Tourists Quickly Learn Why You Shouldn't Try To Pet Lions
Look but don’t touch.
That’s one lesson a pair of tourists recently learned the hard way while on a safari tour in Serengeti National Park in Tanzania.
Seeking refuge from the sun, a group of five lions wandered over to sit in the shadow of the tourists’ SUV before going about the rest of their day.
As a male lion got closer and stood with his side against the truck, one of the tourists inside thought it would be the perfect opportunity to pet him.
When the lion wasn’t looking, the woman reached her hand right out of the window to pet his thick fur. The people began to snicker — and then the lion locked eyes with them.
Flashing his giant teeth, the lion let out a deep growl. The tourists began to panic, rushing to shut the window as the lion bounced to face them, roaring again into their faces.
The tourists managed to get the windows closed — but it was the close call of a lifetime. South African safari ranger Naas Smit told The Sun that, considering their lack of common sense, the pair of tourists were very lucky to to be alive.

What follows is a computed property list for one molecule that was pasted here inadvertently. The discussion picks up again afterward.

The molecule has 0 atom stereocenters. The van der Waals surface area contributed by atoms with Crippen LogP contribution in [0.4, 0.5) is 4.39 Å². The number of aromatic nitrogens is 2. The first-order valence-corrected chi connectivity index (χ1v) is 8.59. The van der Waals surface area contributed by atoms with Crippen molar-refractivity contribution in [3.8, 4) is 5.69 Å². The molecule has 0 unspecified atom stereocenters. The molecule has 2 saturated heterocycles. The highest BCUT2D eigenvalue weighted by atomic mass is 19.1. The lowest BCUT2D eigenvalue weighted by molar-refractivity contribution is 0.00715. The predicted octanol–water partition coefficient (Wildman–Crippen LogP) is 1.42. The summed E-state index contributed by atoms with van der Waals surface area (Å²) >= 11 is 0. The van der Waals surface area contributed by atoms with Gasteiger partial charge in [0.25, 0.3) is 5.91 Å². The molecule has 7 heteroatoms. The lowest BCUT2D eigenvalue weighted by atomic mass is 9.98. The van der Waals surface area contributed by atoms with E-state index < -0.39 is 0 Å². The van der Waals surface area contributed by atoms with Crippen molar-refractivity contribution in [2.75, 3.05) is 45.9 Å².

“[The lion] would have the power to pull that tourist straight out of that window,” he said. “It was an incredibly stupid thing to do … They were lucky to get away with it. ”
This incident is just the latest viral video showing close calls with wildlife, and in particular big cats. In March, another tourist was in for a fright when a cheetah silently climbed into the window of his safari truck. The cat snooped around the truck for a few minutes before leaving on his own.
And in 2015, a tourist in South Africa was killed when she opened the window of her Jeep to get better photos and was dragged out and attacked by a lioness.
While many nature reserves, like Kruger National Park, tell visitors to keep their windows closed when lions are nearby, tourists regularly flaunt the rules to try to get closer to the animals.
But as these stories show, it might be best to listen — and at the very least, don’t try to pet the wildlife.